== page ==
Like a zombie from even the most B-rated movie, MoviePass is rising from the grave—and it is the former services subscribers who are feeling the ghastly chill.
If would seem that as if MoviePass didn’t have enough problems when they were IN business, now it appears that their problems continue even though they are no longer operating. After dealing with the persistent cashflow problems, along with its multitude of aggravated customers, the movie ticket subscription service decided to call it quits and closed its virtual downs this past September.
However, much like an unwanted apparition (okay, I will quit with the cheesy horror metaphors!), several former members of the subscription service have reported what appears to be suspicious charges on their previous accounts. Since the charges occurred after MoviePass had already shut down, many are left wondering if the service employed any other not so up and up business practices.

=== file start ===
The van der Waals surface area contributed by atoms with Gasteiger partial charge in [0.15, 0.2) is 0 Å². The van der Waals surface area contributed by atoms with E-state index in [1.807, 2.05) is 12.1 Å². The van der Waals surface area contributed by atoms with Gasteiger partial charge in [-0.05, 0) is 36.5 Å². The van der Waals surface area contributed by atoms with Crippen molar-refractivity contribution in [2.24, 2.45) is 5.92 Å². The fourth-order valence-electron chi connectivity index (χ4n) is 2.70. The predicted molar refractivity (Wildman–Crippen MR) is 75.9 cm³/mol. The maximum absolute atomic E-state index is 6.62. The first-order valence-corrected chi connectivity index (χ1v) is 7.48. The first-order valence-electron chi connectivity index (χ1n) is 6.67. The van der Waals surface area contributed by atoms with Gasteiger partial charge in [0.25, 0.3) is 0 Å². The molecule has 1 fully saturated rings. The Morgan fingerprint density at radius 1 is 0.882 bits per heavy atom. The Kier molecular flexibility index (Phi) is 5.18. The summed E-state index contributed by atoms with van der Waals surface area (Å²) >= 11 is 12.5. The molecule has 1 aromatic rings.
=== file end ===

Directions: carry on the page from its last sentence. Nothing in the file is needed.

In recent reports, it has been said that MoviePass continued to charge many of its former subscribers, via their credit cards, for their subscription service well after their September shutdown. One subscriber, living in Chicago, made not of two charges on their credit card—one for $9.95 and yet another for $5.64.
Even though there have been multiple individuals claiming charges as well, MoviePass CEO Mitch Lowe went so far as to make a statement claiming the reports were, in fact, all false as well as saying they were isolated incidents at best. He went on to downplay any possibility of illegal practices on the company’s part.
“One single subscriber, out of the many thousands of MoviePass subscribers, was charged $9.95 on September 15 and has been refunded that amount. We are aware that some of our subscribers have mistaken refunds appearing on their credit card statements for charges.”
It is being reported that a former CEO of MoviePass is trying to buy the company himself. So, it may be that the saga of the subscription service may not be over, but just like any good movie franchise, awaiting its sequel.